The first week of interim sure didn’t feel like a vacation. Last Tuesday morning, Farmer’s Insurance unveiled a new program to help rebuild low and medium income housing for people displaced in the Joplin tornado. The great thing about their new program is that they aren’t just helping out Joplin but it is an entirely new effort designed to help rebuild areas that are devastated by any disasters. They have teams in Moore, Okla., as well and will be ready to help anywhere they are needed. It’s good to see big corporations step up and help when disasters strike.

Tuesday evening was Seneca’s eighth grade graduation and dance. It’s always a pleasure to see young people that are proud of their accomplishments and there were a bunch of them at Seneca! They had a five-way runoff for perfect grade point averages and ended up with two salutatorians and a valedictorian. I can’t really remember for sure, but I don’t think I was in the running for that when I was in school. After hearing about our area students and reading their test scores in comparison to others in the state, I am more convinced than ever that the federal and state governments need to leave education up to the local school districts. The more we try to standardize methods and testing, the worse we seem to do. Maybe if the Department of Education would ask successful school districts what they are doing and then try those methods in failing districts, we could solve the problems in the big urban areas. When we finally passed our education bill this year, that’s exactly what we tried to accomplish. Try some new tactics in St Louis and Kansas City where they have been failing for 40 years and leave the rest of the state alone.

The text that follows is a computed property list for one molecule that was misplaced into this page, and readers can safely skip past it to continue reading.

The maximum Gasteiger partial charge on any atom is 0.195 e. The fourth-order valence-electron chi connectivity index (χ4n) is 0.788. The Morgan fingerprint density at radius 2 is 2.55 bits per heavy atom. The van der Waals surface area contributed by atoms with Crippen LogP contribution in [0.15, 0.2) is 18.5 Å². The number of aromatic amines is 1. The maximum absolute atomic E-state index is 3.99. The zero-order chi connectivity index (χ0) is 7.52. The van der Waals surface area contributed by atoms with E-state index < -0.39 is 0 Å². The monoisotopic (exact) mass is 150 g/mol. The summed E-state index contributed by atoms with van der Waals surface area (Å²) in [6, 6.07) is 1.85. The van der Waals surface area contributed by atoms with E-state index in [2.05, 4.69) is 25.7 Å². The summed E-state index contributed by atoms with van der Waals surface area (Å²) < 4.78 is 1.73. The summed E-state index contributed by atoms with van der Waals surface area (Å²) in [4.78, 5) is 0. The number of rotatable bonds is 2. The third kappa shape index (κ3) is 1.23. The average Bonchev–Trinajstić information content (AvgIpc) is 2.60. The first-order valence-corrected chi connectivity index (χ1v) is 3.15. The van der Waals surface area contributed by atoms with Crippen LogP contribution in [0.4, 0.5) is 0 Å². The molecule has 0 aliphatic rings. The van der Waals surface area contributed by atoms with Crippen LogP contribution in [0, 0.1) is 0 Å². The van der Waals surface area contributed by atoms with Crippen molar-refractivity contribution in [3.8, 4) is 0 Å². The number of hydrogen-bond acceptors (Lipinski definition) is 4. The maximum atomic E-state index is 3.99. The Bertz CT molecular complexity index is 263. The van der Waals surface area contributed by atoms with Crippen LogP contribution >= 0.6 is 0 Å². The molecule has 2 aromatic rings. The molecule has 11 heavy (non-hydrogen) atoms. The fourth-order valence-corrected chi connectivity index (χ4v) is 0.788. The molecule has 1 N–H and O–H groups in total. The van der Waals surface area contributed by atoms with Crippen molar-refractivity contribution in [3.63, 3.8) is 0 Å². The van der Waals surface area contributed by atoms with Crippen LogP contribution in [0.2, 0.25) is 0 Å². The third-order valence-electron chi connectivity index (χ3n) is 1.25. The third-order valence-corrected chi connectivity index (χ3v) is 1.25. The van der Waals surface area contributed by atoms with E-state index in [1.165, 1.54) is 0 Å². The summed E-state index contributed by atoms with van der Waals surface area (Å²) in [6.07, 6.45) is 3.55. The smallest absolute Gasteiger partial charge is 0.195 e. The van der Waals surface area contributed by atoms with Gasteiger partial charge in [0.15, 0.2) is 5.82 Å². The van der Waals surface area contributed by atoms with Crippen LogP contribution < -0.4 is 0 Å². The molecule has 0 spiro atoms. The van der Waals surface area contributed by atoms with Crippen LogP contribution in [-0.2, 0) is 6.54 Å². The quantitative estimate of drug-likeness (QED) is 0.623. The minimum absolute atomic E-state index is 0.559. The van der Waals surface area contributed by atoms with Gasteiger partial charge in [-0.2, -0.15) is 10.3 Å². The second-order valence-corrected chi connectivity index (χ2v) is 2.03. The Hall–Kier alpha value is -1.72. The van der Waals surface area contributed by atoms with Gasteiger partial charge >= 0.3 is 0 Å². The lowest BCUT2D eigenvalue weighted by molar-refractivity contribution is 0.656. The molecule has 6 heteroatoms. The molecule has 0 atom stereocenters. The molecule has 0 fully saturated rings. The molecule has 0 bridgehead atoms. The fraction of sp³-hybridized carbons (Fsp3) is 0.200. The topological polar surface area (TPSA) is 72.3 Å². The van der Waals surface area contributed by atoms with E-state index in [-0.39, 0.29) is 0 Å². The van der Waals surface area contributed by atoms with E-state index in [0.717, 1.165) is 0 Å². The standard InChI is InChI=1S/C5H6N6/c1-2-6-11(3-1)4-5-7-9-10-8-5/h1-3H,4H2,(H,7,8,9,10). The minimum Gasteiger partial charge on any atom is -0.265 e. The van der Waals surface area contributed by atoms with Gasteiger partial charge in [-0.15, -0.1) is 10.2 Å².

Wednesday morning, I was at McDonald County High School to present resolutions from the House of Representatives to some very deserving retiring teachers. Patricia Hanks, Bob Campbell, Carol Woodard, and Clinton Shaddox were honored in an assembly of teachers and staff for their great work. I’ve said before that I really admire teachers for what they do. It takes a special person to do what teachers do every day and with few exceptions, enjoy every minute of it.

Wednesday evening, the historical society had their preview of the Old Courthouse Museum. It was really fun to watch people’s faces when they saw what the Society has done to the old building. It is not just an old building full of old stuff. It is an exciting view into the past of McDonald County. Every part of the building from the entryway and hall to each room in the building, tells its own story of the people and the towns of yesterday. I watched countless children mesmerized by displays that told stories they had never heard let alone seen. I watched people in their 70s cry out when they saw a picture of a loved one in one of the displays. The wonderful thing is, they are just getting started. I don’t know how many times I heard someone say “I’ve got some stuff they really ought to have here.” The plan for the future includes a room for ever-changing displays. Maybe each month something new can show up.

I also heard curators from other museums talking about traveling displays.

The really great thing about living in Southwest Missouri is our “can do” attitude. Whether it’s working together to help tornado victims, helping out with flood damage or ice storms, to working to save Seneca’s library or refurbish the old courthouse in Pineville, when we make up our minds to get something done, things happen. Sure we love to argue our politics, who doesn’t, but politics are never mentioned when we all work together to accomplish something! It sure is great to be home in the district and away from Jefferson City for a while. That gigantic, beautiful Capitol building is just barely big enough to hold all the egos and ambitions of its inhabitants, but all the common sense will fit in a coffee can!

Until next week, I remain in your service.